Maggie was one of two directors of a small business. The directors knew that business networking was an important part of their strategy for growing the business, but only Andy actually did any.
They both recognised that Maggie should also network with other businesses.
It quickly became apparent that Maggie was highly resistant to the idea. Not that she didn’t agree she should do it. And not that she didn’t want to do it. But the idea of walking into a room full of people she didn’t know just filled her with severe trepidation.
So Maggie and I had a conversation about what her reservations were, and how realistic they really were.
After quite a long chat, I decided to suggest she go to a particular event in a week or so which I knew would be laid back to the point of nonexistence. It would be the least stressful business networking event you could imagine.
Because she is an honourable woman I knew that, if she said she would go, she would and I made sure she had confirmed that she would before I left.
Afterwards, I had a word with the organiser of the networking event. I asked him to do as much as he could to make Maggie’s experience as stress free as possible and he promised to look out for her and to consciously introduce her to a few people.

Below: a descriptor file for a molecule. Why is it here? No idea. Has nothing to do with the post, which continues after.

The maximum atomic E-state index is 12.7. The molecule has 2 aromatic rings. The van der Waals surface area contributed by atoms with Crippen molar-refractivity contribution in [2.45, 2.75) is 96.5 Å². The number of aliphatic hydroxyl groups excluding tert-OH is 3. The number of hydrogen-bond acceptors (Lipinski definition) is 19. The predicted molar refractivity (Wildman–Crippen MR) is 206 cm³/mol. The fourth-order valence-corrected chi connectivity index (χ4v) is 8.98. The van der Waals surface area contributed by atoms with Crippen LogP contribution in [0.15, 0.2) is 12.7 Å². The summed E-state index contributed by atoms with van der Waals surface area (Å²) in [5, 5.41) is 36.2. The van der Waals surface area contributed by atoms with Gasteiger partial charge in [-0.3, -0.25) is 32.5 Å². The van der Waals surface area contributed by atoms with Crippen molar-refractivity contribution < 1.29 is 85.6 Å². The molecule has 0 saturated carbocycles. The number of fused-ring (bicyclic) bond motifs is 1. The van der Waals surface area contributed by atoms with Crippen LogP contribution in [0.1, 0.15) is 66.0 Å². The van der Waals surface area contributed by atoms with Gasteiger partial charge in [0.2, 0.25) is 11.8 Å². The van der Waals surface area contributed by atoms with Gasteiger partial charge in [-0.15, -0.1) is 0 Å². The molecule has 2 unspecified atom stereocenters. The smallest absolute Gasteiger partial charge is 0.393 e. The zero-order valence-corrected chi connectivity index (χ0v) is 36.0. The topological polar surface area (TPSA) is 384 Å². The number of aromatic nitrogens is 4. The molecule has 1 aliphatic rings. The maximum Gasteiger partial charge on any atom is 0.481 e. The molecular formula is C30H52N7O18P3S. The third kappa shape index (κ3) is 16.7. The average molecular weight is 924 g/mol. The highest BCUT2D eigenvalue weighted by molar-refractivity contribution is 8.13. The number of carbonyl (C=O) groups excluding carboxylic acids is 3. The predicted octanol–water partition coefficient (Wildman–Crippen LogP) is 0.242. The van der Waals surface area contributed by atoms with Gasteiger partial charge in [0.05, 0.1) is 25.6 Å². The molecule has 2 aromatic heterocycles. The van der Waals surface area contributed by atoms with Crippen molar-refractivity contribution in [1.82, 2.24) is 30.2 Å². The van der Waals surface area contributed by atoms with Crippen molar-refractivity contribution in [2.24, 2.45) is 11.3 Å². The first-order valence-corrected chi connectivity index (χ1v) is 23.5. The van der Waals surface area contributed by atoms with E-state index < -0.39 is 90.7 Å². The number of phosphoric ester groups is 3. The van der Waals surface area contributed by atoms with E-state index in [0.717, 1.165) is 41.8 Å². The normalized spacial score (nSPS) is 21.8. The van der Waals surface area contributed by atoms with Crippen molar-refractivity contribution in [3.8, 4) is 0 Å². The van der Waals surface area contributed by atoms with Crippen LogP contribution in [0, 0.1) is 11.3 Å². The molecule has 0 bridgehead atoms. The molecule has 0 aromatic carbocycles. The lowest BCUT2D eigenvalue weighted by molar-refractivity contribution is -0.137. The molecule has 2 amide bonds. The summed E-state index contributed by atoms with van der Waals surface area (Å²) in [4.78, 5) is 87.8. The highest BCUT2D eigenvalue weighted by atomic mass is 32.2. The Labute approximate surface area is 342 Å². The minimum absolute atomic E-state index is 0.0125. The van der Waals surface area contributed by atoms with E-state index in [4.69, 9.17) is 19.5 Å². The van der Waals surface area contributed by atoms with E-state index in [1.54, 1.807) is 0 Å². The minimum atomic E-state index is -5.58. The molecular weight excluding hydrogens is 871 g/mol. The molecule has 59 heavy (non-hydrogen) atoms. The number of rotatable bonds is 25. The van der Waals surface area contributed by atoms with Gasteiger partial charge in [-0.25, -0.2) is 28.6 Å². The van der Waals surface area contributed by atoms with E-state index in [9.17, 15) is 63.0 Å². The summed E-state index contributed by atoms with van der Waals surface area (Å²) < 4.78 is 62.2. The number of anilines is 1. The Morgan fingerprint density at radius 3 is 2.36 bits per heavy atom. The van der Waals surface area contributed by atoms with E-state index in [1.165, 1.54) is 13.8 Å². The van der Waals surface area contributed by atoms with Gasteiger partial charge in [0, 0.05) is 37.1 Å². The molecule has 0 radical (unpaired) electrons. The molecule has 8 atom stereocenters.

I also discovered that a business colleague intended to go to the event and asked her to look after Maggie. I knew my colleague would make an effort to ensure Maggie met some people.
I was unable to go to the event myself.
Later, I had some feedback from my co-conspirators who reported that Maggie had attended and had been very nervous. But she stayed the course.
And, of course, once she had done it once she knew she could do it again.
Some months later, I had a call from Maggie. She reported she’d joined a business networking group, attended regularly and was beginning to help organise it. She’d been to a business fair at which there was a speed networking event (the sort of event which is designed to create maximum stress for the minimum return). She enthusiastically told me she had made a special point of going to it to find out what it was like.
The moral is that sometimes it is best to be, as the witches advised Macbeth, “bloody, bold and resolute”.
> The behaviour cycle
> case study: Alsatians